On July 1, 2019, the FCO cleared EDEKA Zentrale AG & Co. KG’s (“EDEKA”) 100% acquisition of the Handelshof Management GmbH (“Handelshof group”).[1] The FCO found that the merger did not significantly impede effective competition in the food (and related non-food) product wholesale and procurement markets.

The FCO found that there was a single product market comprising both pick-up and delivery wholesalers. The FCO explicitly abandoned its previous approach distinguishing between distinct markets for pick-up and delivery wholesalers,[2] because its market investigation had shown that the substitutability between both wholesale channels had significantly increased. Despite the parties’ combined shares of 30-35% in two regional markets, making them the number one food (and related non-food) product wholesaler post-transaction, the FCO found that even in these regions, customers would still have sufficient possibilities to switch to alternative wholesalers.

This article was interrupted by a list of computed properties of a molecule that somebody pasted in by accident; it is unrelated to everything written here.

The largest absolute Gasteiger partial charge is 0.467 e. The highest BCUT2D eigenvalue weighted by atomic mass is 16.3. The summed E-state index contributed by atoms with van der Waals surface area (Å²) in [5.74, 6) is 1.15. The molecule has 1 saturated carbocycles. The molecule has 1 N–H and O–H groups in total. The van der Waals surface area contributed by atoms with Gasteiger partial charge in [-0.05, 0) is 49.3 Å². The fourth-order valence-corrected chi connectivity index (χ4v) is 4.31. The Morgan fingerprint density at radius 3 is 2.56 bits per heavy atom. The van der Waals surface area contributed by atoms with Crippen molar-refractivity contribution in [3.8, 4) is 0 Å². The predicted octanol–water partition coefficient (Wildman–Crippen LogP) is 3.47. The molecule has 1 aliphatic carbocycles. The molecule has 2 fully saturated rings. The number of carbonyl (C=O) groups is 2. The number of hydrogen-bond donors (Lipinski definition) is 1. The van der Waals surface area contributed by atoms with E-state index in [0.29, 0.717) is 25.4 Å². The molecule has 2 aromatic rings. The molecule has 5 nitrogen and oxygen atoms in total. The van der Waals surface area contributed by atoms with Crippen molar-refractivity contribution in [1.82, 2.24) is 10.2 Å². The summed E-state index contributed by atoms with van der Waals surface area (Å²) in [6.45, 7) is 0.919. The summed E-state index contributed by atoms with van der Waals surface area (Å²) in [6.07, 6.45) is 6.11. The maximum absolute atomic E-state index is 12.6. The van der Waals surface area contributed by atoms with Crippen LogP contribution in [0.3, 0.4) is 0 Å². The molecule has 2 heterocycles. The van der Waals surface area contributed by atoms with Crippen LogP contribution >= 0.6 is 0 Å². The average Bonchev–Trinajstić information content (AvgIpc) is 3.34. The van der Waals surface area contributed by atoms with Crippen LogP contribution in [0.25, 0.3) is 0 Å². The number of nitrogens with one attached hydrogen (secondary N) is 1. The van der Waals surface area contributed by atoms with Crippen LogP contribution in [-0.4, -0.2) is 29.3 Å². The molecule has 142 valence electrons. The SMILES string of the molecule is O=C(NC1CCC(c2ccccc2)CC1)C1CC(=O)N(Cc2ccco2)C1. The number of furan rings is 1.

Further, the FCO found that the Handelshof group’s share was well below 0.5% of the total food and related non-food product procurement volume in Germany. The FCO concluded that this increment to EDEKA’s position was so small that it would have no significant effect on competition. The FCO also stressed that the affected procurement volume lags far behind the increment that had been classified as critical in Edeka/Kaiser’s Tengelmann.[3]

[1]              FCO Press Release (B2-55/19), July 1, 2019, available in English here; a German case summary is available here.

[2]              Edeka/Ratio (B2-125/10), FCO decision of February 15, 2011, a German case summary is available here.

[3]              Edeka/Kaiser’s Tengelmann (B2-96/14), FCO decision of March 31, 2015, an English case summary is available here. The FCO had prohibited the acquisition of the supermarket chain Kaiser’s Tengelmann by its competitor EDEKA. However, the German Federal Minister of Economic Affairs granted a Ministerial Authorization for the transaction.